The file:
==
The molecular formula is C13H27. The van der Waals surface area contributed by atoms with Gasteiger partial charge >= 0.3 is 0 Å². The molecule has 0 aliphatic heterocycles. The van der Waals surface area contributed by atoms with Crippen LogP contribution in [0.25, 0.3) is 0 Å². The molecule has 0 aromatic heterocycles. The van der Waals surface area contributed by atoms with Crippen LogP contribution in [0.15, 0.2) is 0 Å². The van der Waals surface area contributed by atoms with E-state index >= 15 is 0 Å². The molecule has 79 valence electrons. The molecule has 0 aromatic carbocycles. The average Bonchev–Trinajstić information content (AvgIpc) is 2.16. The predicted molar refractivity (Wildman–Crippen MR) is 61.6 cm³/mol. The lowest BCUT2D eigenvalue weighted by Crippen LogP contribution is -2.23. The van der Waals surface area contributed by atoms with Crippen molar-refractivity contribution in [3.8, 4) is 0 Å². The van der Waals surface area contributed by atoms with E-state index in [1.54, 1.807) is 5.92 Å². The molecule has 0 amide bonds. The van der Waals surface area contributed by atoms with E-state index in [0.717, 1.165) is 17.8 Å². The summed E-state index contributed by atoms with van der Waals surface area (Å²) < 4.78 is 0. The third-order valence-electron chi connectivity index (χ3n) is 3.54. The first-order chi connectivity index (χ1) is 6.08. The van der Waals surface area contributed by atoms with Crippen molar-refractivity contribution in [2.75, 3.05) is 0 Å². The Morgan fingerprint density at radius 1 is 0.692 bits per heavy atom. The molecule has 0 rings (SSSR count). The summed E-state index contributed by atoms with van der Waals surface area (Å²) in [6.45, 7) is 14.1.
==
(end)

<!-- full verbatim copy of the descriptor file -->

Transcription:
The molecular formula is C13H27. The van der Waals surface area contributed by atoms with Gasteiger partial charge >= 0.3 is 0 Å². The molecule has 0 aliphatic heterocycles. The van der Waals surface area contributed by atoms with Crippen LogP contribution in [0.25, 0.3) is 0 Å². The molecule has 0 aromatic heterocycles. The van der Waals surface area contributed by atoms with Crippen LogP contribution in [0.15, 0.2) is 0 Å². The van der Waals surface area contributed by atoms with E-state index >= 15 is 0 Å². The molecule has 79 valence electrons. The molecule has 0 aromatic carbocycles. The average Bonchev–Trinajstić information content (AvgIpc) is 2.16. The predicted molar refractivity (Wildman–Crippen MR) is 61.6 cm³/mol. The lowest BCUT2D eigenvalue weighted by Crippen LogP contribution is -2.23. The van der Waals surface area contributed by atoms with Crippen molar-refractivity contribution in [3.8, 4) is 0 Å². The van der Waals surface area contributed by atoms with E-state index in [1.54, 1.807) is 5.92 Å². The molecule has 0 amide bonds. The van der Waals surface area contributed by atoms with E-state index in [0.717, 1.165) is 17.8 Å². The summed E-state index contributed by atoms with van der Waals surface area (Å²) < 4.78 is 0. The third-order valence-electron chi connectivity index (χ3n) is 3.54. The first-order chi connectivity index (χ1) is 6.08. The van der Waals surface area contributed by atoms with Crippen molar-refractivity contribution in [2.75, 3.05) is 0 Å². The Morgan fingerprint density at radius 1 is 0.692 bits per heavy atom. The molecule has 0 rings (SSSR count). The summed E-state index contributed by atoms with van der Waals surface area (Å²) in [6.45, 7) is 14.1.